Three rules

Three rules for avoiding a stock market shark attack:

  1. Be prepared: rebalance your portfolio—we don’t want to be doing this during a shark attack, the time to prepare is before it happens.
  2. Think like a contrarian: the jaws appear to be wide open for U.S. over International, Growth over Value, and Small over Large—these are some areas where it may be time to swim away from the trend.
  3. The cycle isn’t over yet: stay invested—no need to be afraid of the water, signs do not point to an imminent Great White attack in the overall stock market this year.

Investors often pay a lot of attention to the direction of the overall market and may miss changes in asset class trends that shape how their diversified portfolio performs. A disciplined approach to rebalancing is important to achieving long-term investment goals.

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Important Disclosures:

The information provided here is for general informational purposes only and should not be considered an individualized recommendation or personalized investment advice. The investment strategies mentioned here may not be suitable for everyone. Each investor needs to review an investment strategy for his or her own particular situation before making any investment decision.

All expressions of opinion are subject to change without notice in reaction to shifting market conditions. Data contained herein from third-party providers is obtained from what are considered reliable sources. However, its accuracy, completeness or reliability cannot be guaranteed.

Examples provided are for illustrative purposes only and not intended to be reflective of results you can expect to achieve.

The MSCI ACWI captures large and mid cap representation across 23 Developed Markets and 24 Emerging Markets countries. With 2,495 constituents, the index covers approximately 85% of the global investable equity opportunity set.

The MSCI World Index captures large and mid cap representation across 23 Developed Markets countries. With 1,649 constituents, the index covers approximately 85% of the free float-adjusted market capitalization in each country.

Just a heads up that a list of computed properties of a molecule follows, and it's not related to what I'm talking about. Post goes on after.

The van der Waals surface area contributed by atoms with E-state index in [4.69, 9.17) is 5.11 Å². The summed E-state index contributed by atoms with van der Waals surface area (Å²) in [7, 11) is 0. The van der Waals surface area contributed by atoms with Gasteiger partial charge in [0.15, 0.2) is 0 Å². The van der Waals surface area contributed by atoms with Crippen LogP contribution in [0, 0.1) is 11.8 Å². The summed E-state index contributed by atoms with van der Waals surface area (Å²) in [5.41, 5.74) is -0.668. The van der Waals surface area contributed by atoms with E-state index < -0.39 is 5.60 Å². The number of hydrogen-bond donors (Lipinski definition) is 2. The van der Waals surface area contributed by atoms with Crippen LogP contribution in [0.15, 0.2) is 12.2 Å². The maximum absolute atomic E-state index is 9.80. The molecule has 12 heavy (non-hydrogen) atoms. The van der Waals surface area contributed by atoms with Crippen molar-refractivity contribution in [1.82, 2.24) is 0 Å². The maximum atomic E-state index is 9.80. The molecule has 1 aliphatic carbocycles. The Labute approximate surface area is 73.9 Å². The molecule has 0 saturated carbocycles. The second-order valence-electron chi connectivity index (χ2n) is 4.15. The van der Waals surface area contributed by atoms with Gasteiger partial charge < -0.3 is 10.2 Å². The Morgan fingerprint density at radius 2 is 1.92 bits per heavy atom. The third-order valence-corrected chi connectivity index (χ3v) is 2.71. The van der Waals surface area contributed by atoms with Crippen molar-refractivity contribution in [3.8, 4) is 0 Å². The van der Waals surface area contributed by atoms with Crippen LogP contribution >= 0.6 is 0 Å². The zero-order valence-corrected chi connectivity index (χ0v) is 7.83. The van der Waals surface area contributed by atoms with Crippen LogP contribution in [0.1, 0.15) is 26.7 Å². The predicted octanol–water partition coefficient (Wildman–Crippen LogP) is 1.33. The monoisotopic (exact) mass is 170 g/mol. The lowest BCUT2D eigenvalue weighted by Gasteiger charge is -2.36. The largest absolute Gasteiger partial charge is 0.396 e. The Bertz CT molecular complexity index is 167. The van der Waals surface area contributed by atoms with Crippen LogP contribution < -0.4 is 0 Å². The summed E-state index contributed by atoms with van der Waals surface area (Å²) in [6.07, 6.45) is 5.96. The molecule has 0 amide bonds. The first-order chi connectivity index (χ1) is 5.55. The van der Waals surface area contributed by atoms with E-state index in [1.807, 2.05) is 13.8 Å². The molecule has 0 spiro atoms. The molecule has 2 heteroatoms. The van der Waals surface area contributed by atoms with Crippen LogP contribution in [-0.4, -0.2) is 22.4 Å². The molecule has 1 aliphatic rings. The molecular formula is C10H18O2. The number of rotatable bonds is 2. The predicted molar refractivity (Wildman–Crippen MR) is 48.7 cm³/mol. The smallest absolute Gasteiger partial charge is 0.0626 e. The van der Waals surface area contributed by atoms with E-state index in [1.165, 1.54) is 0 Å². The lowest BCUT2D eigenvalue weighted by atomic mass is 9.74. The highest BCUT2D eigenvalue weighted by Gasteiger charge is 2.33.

The MSCI World Growth Index captures large and mid cap securities exhibiting overall growth style characteristics across 23 Developed Markets countries. The growth investment style characteristics for index construction are defined using five variables: long-term forward EPS growth rate, short-term forward EPS growth rate, current internal growth rate and long-term historical EPS growth trend and long-term historical sales per share growth trend.

The MSCI World Value Index captures large and mid cap securities exhibiting overall value style characteristics across 23 Developed Markets countries. The value investment style characteristics for index construction are defined using three variables: book value to price, 12-month forward earnings to price and dividend yield.  The MSCI EAFE Index is an equity index which captures large and mid cap representation across Developed Markets countries around the world, excluding the US and Canada. With 928 constituents, the index covers approximately 85% of the free float-adjusted market capitalization in each country.

The MSCI EAFE Large Cap Index is an equity index which captures large cap representation across Developed Markets countries around the world, excluding the US and Canada. With 404 constituents, the index covers approximately 70% of the free float-adjusted market capitalization in each country.

The MSCI EAFE Small Cap Index is an equity index which captures small cap representation across Developed Markets countries around the world, excluding the US and Canada. With 2,307 constituents, the index covers approximately 14% of the free float-adjusted market capitalization in each country.

The MSCI USA Index is designed to measure the performance of the large and mid cap segments of the US market. With 622 constituents, the index covers approximately 85% of the free float-adjusted market capitalization in the US.